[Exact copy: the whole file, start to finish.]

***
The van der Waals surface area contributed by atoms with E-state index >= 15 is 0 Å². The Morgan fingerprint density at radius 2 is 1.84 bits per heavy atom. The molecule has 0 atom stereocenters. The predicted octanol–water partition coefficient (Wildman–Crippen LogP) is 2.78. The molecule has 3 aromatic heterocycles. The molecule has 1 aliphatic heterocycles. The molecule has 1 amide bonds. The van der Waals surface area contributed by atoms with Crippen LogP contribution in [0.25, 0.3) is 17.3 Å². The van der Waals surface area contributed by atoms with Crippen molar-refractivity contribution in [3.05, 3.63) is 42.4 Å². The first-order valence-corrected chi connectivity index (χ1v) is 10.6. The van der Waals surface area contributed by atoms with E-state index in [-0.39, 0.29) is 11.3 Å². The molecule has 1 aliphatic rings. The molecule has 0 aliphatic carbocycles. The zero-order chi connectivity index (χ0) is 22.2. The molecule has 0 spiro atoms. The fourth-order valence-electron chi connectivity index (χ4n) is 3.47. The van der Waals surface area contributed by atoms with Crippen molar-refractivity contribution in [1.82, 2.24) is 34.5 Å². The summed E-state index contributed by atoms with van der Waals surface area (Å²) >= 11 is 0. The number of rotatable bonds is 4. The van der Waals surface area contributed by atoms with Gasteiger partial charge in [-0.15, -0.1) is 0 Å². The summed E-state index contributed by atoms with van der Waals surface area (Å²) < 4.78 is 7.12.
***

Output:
The van der Waals surface area contributed by atoms with E-state index >= 15 is 0 Å². The Morgan fingerprint density at radius 2 is 1.84 bits per heavy atom. The molecule has 0 atom stereocenters. The predicted octanol–water partition coefficient (Wildman–Crippen LogP) is 2.78. The molecule has 3 aromatic heterocycles. The molecule has 1 aliphatic heterocycles. The molecule has 1 amide bonds. The van der Waals surface area contributed by atoms with Crippen LogP contribution in [0.25, 0.3) is 17.3 Å². The van der Waals surface area contributed by atoms with Crippen molar-refractivity contribution in [3.05, 3.63) is 42.4 Å². The first-order valence-corrected chi connectivity index (χ1v) is 10.6. The van der Waals surface area contributed by atoms with E-state index in [-0.39, 0.29) is 11.3 Å². The molecule has 1 aliphatic rings. The molecule has 0 aliphatic carbocycles. The zero-order chi connectivity index (χ0) is 22.2. The molecule has 0 spiro atoms. The fourth-order valence-electron chi connectivity index (χ4n) is 3.47. The van der Waals surface area contributed by atoms with Crippen molar-refractivity contribution in [1.82, 2.24) is 34.5 Å². The summed E-state index contributed by atoms with van der Waals surface area (Å²) >= 11 is 0. The number of rotatable bonds is 4. The van der Waals surface area contributed by atoms with Gasteiger partial charge in [-0.15, -0.1) is 0 Å². The summed E-state index contributed by atoms with van der Waals surface area (Å²) < 4.78 is 7.12.